Port Canaveral FL resumes operations with restrictions

Sept. 12, 2017

Efforts are well underway at Port Canaveral FL to resume normal operations. As of noon September 12, the US Coast Guard Captain of the Port (COTP) approved restricted commercial vessel transit through Port Canaveral to allow the Port to support the arrival of critical fuel supplies destined for Florida consumers, and to receive cruise ships that were diverted from Port Canaveral prior to the arrival of Hurricane Irma.

Port Canaveral previously had limited operations capability due to lack of water and limited electric power. However, this update to the Port's Condition Zulu confirms the Port's ability to regain full operational capability over the next few days.

"Our ability to supply the critical fuel needs of Florida has been a priority,” said Port CEO John Murray. “We have been working diligently with the Coast Guard, our Port partners, and tenants to ensure their businesses are in good shape to resume business operations.

"Seaport Canaveral is operating at 100% and is moving gasoline, diesel, and jet fuel throughout the state. The steady stream of trucks that were in queue for loading fuels beginning last night, have been loading and moving out to make their deliveries."

"Seaport Canaveral Corp is currently supporting the needs of the State with full involvement from our customers, suppliers, haulers and drivers,” said Clement Saaltink, general manager. “Our main priority remains the safety and wellbeing of everyone including our people and their families, our surroundings and the environment."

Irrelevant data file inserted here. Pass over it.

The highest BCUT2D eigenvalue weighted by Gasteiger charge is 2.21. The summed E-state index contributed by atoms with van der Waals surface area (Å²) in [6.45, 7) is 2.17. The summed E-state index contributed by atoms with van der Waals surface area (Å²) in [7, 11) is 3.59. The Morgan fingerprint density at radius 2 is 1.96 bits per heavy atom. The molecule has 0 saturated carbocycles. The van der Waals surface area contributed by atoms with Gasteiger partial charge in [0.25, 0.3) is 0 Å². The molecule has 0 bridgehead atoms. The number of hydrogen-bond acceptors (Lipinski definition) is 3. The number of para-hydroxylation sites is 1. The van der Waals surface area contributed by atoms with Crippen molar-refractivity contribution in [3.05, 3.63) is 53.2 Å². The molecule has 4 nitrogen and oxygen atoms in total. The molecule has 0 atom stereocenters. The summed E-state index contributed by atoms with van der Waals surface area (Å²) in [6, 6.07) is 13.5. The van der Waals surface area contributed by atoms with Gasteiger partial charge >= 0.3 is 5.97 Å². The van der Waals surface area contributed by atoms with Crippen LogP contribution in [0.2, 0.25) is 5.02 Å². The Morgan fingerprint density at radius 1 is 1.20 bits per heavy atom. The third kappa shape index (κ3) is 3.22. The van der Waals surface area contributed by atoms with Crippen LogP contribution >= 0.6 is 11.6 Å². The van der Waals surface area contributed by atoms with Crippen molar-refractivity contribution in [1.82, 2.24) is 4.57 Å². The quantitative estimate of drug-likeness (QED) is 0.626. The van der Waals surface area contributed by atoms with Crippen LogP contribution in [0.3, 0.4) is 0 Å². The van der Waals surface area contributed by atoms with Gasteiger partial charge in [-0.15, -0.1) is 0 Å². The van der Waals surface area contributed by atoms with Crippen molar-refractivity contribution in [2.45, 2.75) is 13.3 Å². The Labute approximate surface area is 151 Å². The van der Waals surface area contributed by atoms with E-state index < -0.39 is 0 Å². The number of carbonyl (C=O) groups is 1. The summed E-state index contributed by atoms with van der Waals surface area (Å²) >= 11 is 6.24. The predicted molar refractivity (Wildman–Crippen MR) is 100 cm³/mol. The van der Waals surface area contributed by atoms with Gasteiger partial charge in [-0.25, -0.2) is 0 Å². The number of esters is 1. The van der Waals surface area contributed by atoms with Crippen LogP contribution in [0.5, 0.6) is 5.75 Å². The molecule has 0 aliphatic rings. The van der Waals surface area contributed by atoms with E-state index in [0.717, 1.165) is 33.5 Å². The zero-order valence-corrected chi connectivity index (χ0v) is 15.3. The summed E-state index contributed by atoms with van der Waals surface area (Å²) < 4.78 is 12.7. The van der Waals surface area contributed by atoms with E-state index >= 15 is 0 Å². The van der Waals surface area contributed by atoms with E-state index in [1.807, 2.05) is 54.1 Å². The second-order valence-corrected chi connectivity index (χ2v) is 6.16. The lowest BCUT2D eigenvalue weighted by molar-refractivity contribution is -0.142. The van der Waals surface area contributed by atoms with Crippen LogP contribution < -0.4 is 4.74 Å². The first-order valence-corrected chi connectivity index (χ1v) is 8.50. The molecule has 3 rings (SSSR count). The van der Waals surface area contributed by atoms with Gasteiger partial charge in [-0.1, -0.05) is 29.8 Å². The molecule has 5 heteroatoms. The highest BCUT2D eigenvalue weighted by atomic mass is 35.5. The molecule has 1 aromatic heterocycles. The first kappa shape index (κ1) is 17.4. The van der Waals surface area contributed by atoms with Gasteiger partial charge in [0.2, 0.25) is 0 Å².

"Arriving in Port this afternoon, we have a fuel tanker vessel delivering gasoline to add to Seaport Canaveral's capacity, and two more tankers are on their way here," said Capt Murray. "Wednesday, we will have two homeported cruise ships arriving in port for debark and embark passenger operations, and beginning Friday, they will begin to board passengers for their regularly scheduled cruise itineraries."

Port Canaveral is continuing to assess the damage to its facilities and grounds from Hurricane Irma. Initial status reports have indicated mostly cosmetic damage and significant debris removal.

The port's pre-storm preparations and mitigation efforts prior to Irma's arrival helped to reduce the risk of catastrophic damage to the port's buildings and operations.  Returning the port to full operational status was hampered by the loss of power and failure of the City of Cocoa water system which supplies the Port.